Speaking of this system, Colonel Fazekas recently took over the chairmanship of the NATO Centres of Excellence (COEs) Directors’ conference following a meeting in Norfolk, Virginia. This means that Dr. Fazekas is now responsible, in his own words, for “representing” the directors of NATO’s 24 COEs at various events for the next year. In addition, in his position as chairman Dr. Fazekas attends meetings with various high-ranking NATO military officials, such as the Supreme Allied Commander of Transformation (SACT) General Denis Mercier of France, a five-star general.
Dr. Fazekas also discussed his experiences as both a soldier and a doctor. He explained that, in Hungary, military doctors all receive their medical training at civilian medical universities, as there isn’t a large enough number of military doctors for a separate institute. While today, many military doctors join the Hungarian Defence Forces following the completion of their medical training, Colonel Fazekas actually attended a military high school; as he himself said, “I have been in the Hungarian Defence Forces since I was 14.” Following the end of high school, he enrolled in a civilian medical school; and while he has, at various points in his career, practiced medicine in the military, today “I do not practice in my field, practically speaking I am a military leader.”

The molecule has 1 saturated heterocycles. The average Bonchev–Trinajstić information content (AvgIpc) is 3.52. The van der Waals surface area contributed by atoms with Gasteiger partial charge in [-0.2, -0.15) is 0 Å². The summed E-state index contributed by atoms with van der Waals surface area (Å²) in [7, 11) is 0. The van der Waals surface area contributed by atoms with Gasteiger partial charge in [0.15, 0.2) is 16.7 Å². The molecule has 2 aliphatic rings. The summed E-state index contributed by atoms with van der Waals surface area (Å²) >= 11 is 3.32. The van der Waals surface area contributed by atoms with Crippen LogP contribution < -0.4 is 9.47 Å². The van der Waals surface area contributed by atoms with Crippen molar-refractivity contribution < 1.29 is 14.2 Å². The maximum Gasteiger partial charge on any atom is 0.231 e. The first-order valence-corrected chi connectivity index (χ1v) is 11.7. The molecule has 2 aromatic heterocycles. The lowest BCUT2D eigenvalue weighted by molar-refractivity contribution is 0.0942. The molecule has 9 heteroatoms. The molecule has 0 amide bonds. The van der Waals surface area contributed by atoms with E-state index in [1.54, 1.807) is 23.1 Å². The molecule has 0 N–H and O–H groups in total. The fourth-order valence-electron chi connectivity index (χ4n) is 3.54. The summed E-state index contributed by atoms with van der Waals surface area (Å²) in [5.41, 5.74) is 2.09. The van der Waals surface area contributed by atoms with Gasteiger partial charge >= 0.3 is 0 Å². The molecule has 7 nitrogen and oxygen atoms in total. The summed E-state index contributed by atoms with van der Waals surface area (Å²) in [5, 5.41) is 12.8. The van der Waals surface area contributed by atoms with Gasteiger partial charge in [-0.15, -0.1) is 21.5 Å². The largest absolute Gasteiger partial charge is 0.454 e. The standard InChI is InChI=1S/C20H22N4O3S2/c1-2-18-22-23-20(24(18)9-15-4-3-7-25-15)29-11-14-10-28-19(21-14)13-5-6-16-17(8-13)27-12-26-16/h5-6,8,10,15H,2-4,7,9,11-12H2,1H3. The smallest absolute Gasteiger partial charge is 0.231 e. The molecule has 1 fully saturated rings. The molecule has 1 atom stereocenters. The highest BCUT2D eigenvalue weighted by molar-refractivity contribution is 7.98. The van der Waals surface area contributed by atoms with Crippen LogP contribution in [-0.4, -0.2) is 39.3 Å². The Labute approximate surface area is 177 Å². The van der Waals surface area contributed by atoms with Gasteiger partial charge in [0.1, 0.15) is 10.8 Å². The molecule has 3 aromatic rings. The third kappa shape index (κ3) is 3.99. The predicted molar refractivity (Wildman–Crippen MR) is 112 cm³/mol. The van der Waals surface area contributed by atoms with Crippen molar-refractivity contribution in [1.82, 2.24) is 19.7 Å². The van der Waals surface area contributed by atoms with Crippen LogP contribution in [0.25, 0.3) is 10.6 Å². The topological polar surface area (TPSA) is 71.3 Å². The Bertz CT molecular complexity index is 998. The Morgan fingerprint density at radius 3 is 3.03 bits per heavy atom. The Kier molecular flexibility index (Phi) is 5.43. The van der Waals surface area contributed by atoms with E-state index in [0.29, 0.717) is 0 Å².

Colonel Fazekas spoke about the upcoming high-level conference of Centers of Excellence Directors, which will be held in Budapest this coming fall, from September 25th to the 28th. Dr. Fazekas will be one of the joint chairs of the conference, and many important NATO officials are set to be in attendance.
Ungarn Heute also spoke with Colonel Fazekas’ deputy at the Centre for Excellence in Military Medicine, Colonel Salvatore Schmidt of the Medical Service Headquarters of the Bundeswehr/German Armed Forces. Schmidt spoke about his own experiences as both a doctor and soldier, as well as about his own experiences living in Hungary and working with people of numerous different nationalities.
Dr. Schmidt also spoke at length about one of the more interesting activities that the COE for Military Medicine is involved in, namely NATO’s “Vigorous Warrior” medical exercise. During this exercise, in which 1000 soldiers from 29 countries will be in attendance, various scenarios will be acted out “from a script, as in a film.”
The exercise will be held in the German city of Lehnin, near Berlin. It will consist of normal, battlefield handling of patients, and military hospitals, as well as transportation of the wounded—which will include the use of airplanes and helicopters.
The Budapest-based COE for Military Medicine will play an important role in this event, which is held every two years. The Centre helps in the writing of the exercise’s “script,” to ensure that simulate chemical, biological, and other attacks, as well as various other scenarios, are enacted as realistically as possible.
During the exercise, participants will have to not only help the ‘wounded,’ they will also have to transport them to a hospital, ‘treat’ them, transport them from the hospital, and create a hypothetical rehabilitation plan.
Reporting by Enikő Enszöl and Tamás Székely
Translated by Tom Szigeti